Population level genetic differentiation among temperate Neoconocephalus katydids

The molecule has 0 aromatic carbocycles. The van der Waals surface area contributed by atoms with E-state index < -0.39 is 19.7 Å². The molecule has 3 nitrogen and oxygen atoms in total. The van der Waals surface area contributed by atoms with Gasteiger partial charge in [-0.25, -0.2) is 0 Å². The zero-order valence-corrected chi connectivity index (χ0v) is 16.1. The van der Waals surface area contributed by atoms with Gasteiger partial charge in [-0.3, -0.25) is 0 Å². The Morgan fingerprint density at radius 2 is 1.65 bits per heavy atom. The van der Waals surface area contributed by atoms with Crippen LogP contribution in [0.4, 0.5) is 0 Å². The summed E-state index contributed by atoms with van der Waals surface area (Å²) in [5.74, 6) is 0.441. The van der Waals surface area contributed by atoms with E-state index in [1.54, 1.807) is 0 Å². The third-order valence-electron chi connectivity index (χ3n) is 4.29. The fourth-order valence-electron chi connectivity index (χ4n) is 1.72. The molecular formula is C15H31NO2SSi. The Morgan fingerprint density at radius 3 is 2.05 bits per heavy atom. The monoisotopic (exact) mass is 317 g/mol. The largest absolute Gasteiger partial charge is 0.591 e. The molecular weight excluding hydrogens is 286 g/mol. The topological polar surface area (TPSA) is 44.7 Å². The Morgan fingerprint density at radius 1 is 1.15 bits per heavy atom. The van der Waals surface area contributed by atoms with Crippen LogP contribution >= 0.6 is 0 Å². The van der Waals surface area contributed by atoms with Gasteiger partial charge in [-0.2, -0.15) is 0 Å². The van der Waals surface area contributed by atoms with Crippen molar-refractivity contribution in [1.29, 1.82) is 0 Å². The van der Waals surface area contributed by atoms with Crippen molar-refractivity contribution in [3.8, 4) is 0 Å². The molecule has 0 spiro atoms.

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Recent work indicates that radiation events may play a significant role in shaping species diversity across entire continents. Here we quantify population level genetic differentiation in several species of Neoconocephalus katydids in order to determine the mechanisms of genetic isolation across a continental scale. Patterns of genetic isolation can be generalized into four types: isolation by resistance (IBR), isolation by barrier (IBB), isolation by distance (IBD), and epigenetic incompatibility. N. melanorhinus is a salt marsh specialist restricted to a narrow corridor along the Atlantic and Gulf coasts. IBD was the predominant pattern of variation across their range. In addition, we saw evidence of two possible biogeographic barriers to gene flow (IBB), one at the Atlantic-Gulf divide and the other along the Gulf coast. We investigated the impact of IBR by comparing genetic differentiation between a habitat specialist, N. bivocatus, and a habitat generalist, N. robustus. Similar levels of genetic diversity and genetic differentiation were present within populations of both species. Genetic variation and epigenetic changes can diverge between populations in isolation. We found significant variation in total methylation levels between N. bivocatus and N. robustus. Genetic differentiation did a better job of explaining species-specific phenotypes than epigenetic differentiation. Epigenetic differentiation, although present between species, is likely the result of an interaction between genetic and epigenetic loci.